The coatdress, coat-dress, or coat dress is an interesting garment. In some ways, it could fairly be called the woman's frock (under)coat. Defining it is a bit tricky, since there are some difficult borderline cases, but I think a dress or gown with full shoulders and a coat-like closure on the bodice is a good starting point.
Tailors, do they seem easier or harder to cut, fit, and make up than a woman’s tailored jacket?
On to examples. My discussion will inevitably contain some terminological mistakes. I'm pretty ignorant of the technical terms for women's cuts. The former Kate Middleton wears coatdresses, both what I would call "real coatdresses," with a coat-like opening and fastening all the way up and down the front:
(Is that a skirt or a lining beneath the dress? This is one of the tricky aspects of coatdresses whose skirts don't fasten all the way to the hem.)
And "coat-dress" hybrids, with a coat-like bodice but no coat-like closure or no fastening below the waist (and often, the skirt has no front opening all the way to the hem):
(This last seems more like a topcoat than an undercoat: it probably has a separate skirt beneath. Perhaps we should distinguish between “undercoat-dresses” and “topcoat-dresses.”)
Similarly, the Duchess of Cornwall wears them, both genuine coatdresses:
(Note the Queen in a coat-dress hybrid)
And ones without much of a coat-like closure on the bodice:
(Note the Queen and Ms. Middleton in more genuine coatdresses with full opening down to the hem. But perhaps the Queen's is really just a topcoat?)
This side-by-side compares the hybrid to Princess Ann’s conventionally-cut topcoat:
And then Camilla also wears things that look to be cut exactly like a topcoat, but made of fabric intended for a dress ("topcoat-worn-as-a-dress"?):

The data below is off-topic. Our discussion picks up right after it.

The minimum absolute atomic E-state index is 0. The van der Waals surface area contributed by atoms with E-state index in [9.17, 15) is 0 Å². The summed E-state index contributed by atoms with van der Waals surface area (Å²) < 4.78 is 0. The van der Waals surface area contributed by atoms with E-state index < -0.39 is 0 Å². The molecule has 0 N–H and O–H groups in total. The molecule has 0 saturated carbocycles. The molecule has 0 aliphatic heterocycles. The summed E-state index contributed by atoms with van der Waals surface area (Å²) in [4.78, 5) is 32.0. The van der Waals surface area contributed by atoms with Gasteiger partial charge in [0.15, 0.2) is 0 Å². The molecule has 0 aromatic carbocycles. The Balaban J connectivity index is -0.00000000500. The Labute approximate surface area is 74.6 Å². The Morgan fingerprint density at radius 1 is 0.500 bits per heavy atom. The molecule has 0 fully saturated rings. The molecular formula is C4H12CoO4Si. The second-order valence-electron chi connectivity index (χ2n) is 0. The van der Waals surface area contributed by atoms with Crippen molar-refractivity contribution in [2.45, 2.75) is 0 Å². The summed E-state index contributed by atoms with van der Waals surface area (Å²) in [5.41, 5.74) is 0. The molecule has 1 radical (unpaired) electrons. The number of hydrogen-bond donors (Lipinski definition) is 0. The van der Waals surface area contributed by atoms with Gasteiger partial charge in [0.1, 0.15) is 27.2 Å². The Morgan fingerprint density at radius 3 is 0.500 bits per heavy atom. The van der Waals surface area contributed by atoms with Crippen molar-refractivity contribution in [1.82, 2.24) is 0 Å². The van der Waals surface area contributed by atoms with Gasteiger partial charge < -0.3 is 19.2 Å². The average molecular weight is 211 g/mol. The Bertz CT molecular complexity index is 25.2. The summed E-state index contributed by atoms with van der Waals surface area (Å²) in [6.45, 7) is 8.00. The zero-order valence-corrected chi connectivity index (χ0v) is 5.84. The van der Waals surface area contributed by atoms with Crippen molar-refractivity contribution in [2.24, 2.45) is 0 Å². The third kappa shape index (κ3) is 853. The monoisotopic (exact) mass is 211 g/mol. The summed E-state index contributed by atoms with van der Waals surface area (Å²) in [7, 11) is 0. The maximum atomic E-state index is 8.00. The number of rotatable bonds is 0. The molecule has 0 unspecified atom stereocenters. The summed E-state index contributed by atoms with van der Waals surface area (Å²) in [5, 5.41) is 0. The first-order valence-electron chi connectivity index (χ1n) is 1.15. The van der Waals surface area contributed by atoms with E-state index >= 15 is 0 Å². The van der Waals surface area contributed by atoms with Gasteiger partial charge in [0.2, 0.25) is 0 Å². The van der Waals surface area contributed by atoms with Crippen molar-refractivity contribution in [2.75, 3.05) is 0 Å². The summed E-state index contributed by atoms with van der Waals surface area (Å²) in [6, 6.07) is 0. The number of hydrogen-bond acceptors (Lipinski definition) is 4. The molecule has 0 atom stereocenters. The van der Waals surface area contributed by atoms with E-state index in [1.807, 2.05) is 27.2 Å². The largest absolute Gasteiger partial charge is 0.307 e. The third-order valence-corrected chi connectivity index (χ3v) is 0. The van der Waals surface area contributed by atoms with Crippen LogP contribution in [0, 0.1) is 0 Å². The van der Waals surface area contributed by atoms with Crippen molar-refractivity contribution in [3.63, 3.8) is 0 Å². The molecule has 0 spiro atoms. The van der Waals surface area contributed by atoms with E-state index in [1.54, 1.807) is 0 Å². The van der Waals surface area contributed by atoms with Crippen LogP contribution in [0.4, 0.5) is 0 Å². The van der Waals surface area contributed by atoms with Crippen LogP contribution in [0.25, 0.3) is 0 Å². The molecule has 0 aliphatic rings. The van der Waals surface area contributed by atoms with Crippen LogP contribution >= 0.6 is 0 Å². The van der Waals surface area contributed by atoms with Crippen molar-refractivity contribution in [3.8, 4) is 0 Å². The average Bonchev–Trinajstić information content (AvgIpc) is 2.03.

(With Princess Beatrice wearing a coat-dress, perhaps with a separate skirt underneath.)
It is interesting to compare the two Duchesses' silhouettes in coat-dresses to their silhouettes in conventional dresses: even though their shoulders and arms are fully covered in the dresses below, the figures they cut do somehow look more feminine than they do in the coat-dresses.
(They were apparently attending a garden party.)
Compare them to Princess Anne, who wore a jacket atop a black dress:
She definitely looks less feminine, more authoritative, and more kitted-out-for-sober-activities, in my opinion.
And here are some older coat-dresses:
Whew! That's enough. From this, I draw the following conclusion: on the continuum from the most sober and authoritative to the least, we put combinations of tailored jackets with skirt-pant-or-dress higher than coat-dresses, which in turn we put higher than conventional dresses. Tailored-jacket combinations look the most authoritative and sober (except perhaps when combined with shorts) and conventional dresses the least, with coatdresses in the middle.
It also raises questions: I can't recall ever seeing a post-1995 photo of a coat-dress on a real person who wasn’t either a royal, elderly, or at some self-consciously traditional event like Royal Ascot. Yet they seem to have been popular for businesswear in the 1980s. Why their decline in use and popularity? Did women just decide they’d wear a tailored jacket when they wanted to look elegant and authoritative, and a conventional dress when they wanted to look elegant and feminine? Did the coat-dress fall into desuetude between those two stools? Will they ever make a come-back? For what purpose?
Edited by Testudo_Aubreii, 20 June 2012 - 04:13 AM.